Layer your clothes. With few exceptions, adventures are extremely hard on the wardrobe. And, since in real-life adventures you won't have a costume crew with 10 extra sets of each outfit for you, you'll have to deal with problems on your own. It's best to have a few layers on, preferably with something very rugged and durable as the outside layer. That way, if you get dragged behind a truck or runaway horse or tumble down a mountain, hopefully your clothes will take the brunt of the abrasions. I recommend leather for the outside layer - besides being tough and durable, it looks extremely cool (which is a must for adventurers). And, if you lose a layer or two (as happens in a very high percentage of adventures) you'll still be alright.

Ladies, whatever you do, do NOT wear high-heeled shoes at any point during the entire duration of the adventure, even if it seems to be at a lull. Without fail, the instant a heroine puts on a pair of high-heeled shoes something drastic breaks loose and she usually ends up climbing out fire escapes, or hijacking a train, or camping in the wilderness while wearing high heels. Not the place you want to find yourself, sister. In fact, if you plan on making adventure a significant part of your life, I would recommend you simply go through your closet and get rid of any high heels to begin with, to reduce your risk. Wear combat boots instead. If anyone sneers, just tell them combat boots with dresses are the latest fad in Parisian couture. Who's going to know?

Carry First-Aid supplies. For some utterly inexplicable reason, adventurers never have first-aid with them. So when someone inevitably gets hurt, they end up having to scrounge around for whatever they can find to use as a splint, bandage, sling, tourniquet, stretcher, etc. Nine times out of ten they end up using someone's shirt as a bandage or sling (another reason to layer your clothes), but you can avoid that in real-life adventures by simply having the foresight to carry actual first-aid supplies with you.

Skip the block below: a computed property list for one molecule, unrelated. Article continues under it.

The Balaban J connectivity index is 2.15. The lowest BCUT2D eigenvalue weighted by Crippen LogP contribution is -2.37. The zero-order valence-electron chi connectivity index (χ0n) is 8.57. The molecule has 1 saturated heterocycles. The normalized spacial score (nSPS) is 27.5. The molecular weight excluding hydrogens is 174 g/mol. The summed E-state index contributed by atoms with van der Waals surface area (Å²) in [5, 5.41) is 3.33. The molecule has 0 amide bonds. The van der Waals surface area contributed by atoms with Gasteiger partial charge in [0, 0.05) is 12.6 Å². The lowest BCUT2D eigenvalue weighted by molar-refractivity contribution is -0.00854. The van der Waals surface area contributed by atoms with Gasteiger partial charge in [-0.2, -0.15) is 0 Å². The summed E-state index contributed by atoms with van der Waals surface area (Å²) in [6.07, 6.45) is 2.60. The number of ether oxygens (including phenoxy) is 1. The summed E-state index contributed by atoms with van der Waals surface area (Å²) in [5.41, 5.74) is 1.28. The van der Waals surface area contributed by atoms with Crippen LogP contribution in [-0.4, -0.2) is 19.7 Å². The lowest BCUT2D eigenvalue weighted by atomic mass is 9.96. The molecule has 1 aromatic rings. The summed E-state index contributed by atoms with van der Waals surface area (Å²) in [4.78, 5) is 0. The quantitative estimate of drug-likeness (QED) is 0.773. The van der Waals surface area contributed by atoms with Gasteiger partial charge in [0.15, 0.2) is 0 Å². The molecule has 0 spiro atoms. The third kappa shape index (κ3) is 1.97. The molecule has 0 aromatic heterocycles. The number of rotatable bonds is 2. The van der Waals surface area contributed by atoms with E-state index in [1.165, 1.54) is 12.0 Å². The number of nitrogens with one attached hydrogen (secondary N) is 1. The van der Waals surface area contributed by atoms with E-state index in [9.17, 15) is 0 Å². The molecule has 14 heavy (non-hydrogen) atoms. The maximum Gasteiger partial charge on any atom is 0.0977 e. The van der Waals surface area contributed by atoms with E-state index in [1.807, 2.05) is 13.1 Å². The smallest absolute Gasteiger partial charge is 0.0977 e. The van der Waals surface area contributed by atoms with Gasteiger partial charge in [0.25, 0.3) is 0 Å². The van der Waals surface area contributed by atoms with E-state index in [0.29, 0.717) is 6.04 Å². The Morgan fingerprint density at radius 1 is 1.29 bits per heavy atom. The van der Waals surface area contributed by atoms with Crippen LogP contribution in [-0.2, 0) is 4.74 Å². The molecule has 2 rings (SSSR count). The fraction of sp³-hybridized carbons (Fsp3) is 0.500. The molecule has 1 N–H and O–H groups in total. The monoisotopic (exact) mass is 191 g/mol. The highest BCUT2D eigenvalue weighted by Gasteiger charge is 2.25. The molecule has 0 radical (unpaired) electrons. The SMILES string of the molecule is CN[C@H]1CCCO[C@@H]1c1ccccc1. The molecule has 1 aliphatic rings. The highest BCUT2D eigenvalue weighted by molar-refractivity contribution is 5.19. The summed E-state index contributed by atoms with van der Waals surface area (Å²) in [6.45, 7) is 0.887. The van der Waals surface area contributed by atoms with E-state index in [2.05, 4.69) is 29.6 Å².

Learn how to perform First-Aid. This should go without saying, I know. But unfortunately, a surprising number of people wouldn't know how to perform first-aid, with or without supplies, if their lives depended on it (pun intended). If I catch any of you people out in the wilds of Middle Earth somewhere, scratching your head and trying to figure out how to apply a tourniquet while your comrade lies bleeding to death, I will not be happy.

Save the melodrama for some time when you're not trying to perform First-Aid. I understand, melodrama is an important part of fictional adventures, and you are more than welcome to incorporate it into your own real-life adventure as well. But First-Aid is not the time for it. We've all seen the heroine rush to the wounded hero's side to find that he's either bleeding profusely, not breathing, pulse-less, or a combination of the above. Rather than doing something constructive (like CPR) she throws herself across him and begins weeping. If he's conscious, they usually have a brief but heart-wrenchingly poignant conversation, followed immediately by his death. If I may say something frankly, it's this:
The death rate of heroes would be reduced dramatically if heroines would just learn CPR and do it rather than weeping. It's traumatic, I know. But seriously, you can tell him you love him after he's breathing on his own again.